My children understand the concept of standing in line.   Perhaps some children are better at it than others.  My oldest DS, because he has always been that nice, shy boy, was always horrible about the line thing.   Would be at the back of a line FOREVER as people walked past him, walked around him, cut in front of him.   This is a boy who went to daycare at 10week and did that "mainstream" school through K5....so stood in line every day from toddlerhood/preschool/K5.  My middle DS, is naturally assertive, even a bit aggressive, has never been in a school setting, and no ones cuts in front of him, he's not having that, not even his brother (yes, a bit of a character issue, we are working on :). He "gets" that standing in line is how you eventually get to the front, and that's always his goal, be in the front. 

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Can we extrapolate on this?  How come Chinese kids (in China) know how to stand in line in school, but throw all caution to the wind when they are boarding trains (in China), buying food etc.

 

;)

 Oh yes, this is precisely what I wondered when I read this discussion! Well, different setting (school vs. train station), different rules for lines? I remember the first time I stood in line for a bathroom in China. Colossal fail on my part. I did not get the bathroom line rules at all. But those rules are different than the lines for buses, trains, or shops in China, IME.

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Oh yes, this is precisely what I wondered when I read this discussion! Well, different setting (school vs. train station), different rules for lines? I remember the first time I stood in line for a bathroom in China. Colossal fail on my part. I did not get the bathroom line rules at all. But those rules are different than the lines for buses, trains, or shops in China, IME.

:) This whole thread has me chuckling.

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Can we extrapolate on this?  How come Chinese kids (in China) know how to stand in line in school, but throw all caution to the wind when they are boarding trains (in China), buying food etc.

 

;)

I think it's a reaction to scarcity. Certainly when I first lived in China in 1985, resources (food, the best place to squat on the floor in a train) were very scarce and so desperation overcame rules. I would guess that the mobbing of trains, etc. then became culturally acceptable.

 

At the provincial airport I used frequently from 2004 - 2008 the line discipline at check-in, security, etc. wasn't too bad - everyone in the line had a ticket and was guaranteed a seat so I would guess that mobbing had never been necessary.

 

Oh, and school teachers in China carry sticks.

 

L

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I am very adhd (official, card carrying, have the tshirt) and standing in line is torture for me.  Everyone seems soooo slowwwww.  It's the way my brain is wired.   I manage by having something else with me, like a book, kindle, headphones, etc.  I went to school; it didn't help, but I know this is a unique, brain-chemistry kind of scenario. 

 

I tend to be the early bird who gets to venues to avoid lines, or the first one in a lesson, or the one to sign up early. 

 

I wouldn't like my kids lining up all day, 5 days a week, for classes.  It just reminds me of "Another Brick in the Wall."  Though I do think it is something we all must do sometimes.

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When I go to any customer service desk at big box stores, I honestly rethink the idea that public schoolers learned how to stand in a line. There's always that passive aggressive person that is supposed to be behind the line that stands off to the side as if they would take the opportunity to jump ahead if someone stops paying attention. It's awkward and annoying.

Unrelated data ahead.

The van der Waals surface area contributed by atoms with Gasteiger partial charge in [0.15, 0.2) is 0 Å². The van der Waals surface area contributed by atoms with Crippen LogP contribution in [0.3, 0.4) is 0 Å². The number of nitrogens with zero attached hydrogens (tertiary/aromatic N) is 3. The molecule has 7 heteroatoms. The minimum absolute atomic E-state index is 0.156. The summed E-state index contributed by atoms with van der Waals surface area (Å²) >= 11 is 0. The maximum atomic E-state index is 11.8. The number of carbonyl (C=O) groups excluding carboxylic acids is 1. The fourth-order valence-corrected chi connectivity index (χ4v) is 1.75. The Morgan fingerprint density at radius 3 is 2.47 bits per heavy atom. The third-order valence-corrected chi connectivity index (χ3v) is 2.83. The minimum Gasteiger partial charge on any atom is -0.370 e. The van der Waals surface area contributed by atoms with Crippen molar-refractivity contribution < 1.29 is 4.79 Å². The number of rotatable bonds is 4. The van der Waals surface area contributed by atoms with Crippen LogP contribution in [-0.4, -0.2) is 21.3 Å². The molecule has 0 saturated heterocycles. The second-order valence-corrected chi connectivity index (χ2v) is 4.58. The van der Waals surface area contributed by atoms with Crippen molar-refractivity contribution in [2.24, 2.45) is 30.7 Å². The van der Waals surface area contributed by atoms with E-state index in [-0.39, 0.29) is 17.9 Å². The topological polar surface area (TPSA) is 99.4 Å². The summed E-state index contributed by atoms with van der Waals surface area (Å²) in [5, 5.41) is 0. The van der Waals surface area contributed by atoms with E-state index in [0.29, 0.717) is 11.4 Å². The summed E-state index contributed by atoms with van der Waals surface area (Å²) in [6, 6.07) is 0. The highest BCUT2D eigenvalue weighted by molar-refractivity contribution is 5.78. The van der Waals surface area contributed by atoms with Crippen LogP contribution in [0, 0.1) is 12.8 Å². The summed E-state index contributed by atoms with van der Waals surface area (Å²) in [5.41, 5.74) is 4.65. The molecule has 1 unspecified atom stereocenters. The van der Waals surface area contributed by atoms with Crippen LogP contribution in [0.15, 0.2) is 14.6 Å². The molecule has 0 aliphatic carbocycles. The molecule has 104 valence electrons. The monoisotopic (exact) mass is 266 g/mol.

My kids get the concept of waiting in line. We've been to Disney World. 😉 problem solved.

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My kids did go to a couple of years of preschool, where they stood in line a couple of times a day despite only 10-12 kids per class. We also have the usual standing in line at the store, church activities, library, Disney, etc. which they handle very well.

 

They fight over who gets to be the "line leader" at our front door every time we leave the house.

 

Nope, no problem understanding lines here. :p

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My kids, always homeschooled, have done fine with waiting in line. They might not have liked it, maybe got impatient, but handled it without issues. It's their mom, 12 years of schooling with lines, who has major problems with waiting in line. I have been known to walk away if the line is too long. Waiting in line is my personal purgatory.

 

In my very limited experience, it has little to do with being homeschooled.

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When I go to any customer service desk at big box stores, I honestly rethink the idea that public schoolers learned how to stand in a line. There's always that passive aggressive person that is supposed to be behind the line that stands off to the side as if they would take the opportunity to jump ahead if someone stops paying attention. It's awkward and annoying.

ed.

That has more to do with the special snowflake "my time is more important than anyone else's" syndrome--like when people see a merge sign but stay in the lane as long as possible so the cars at the front of the line will have to let them in.
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It's funny, but the opposite seemed to be true with my kids. That is, I tried to teach them to be patient and and kind and let others go first, etc. etc., but then when they got into a big crowd where they were supposed to stand in lines, they were sometimes the only ones waiting in line and the other kids would be in a mob pushing their way to the front. I had to tell my kids that sometimes in order to get a turn, they actually have to not worry about lines and be a little pushy. :)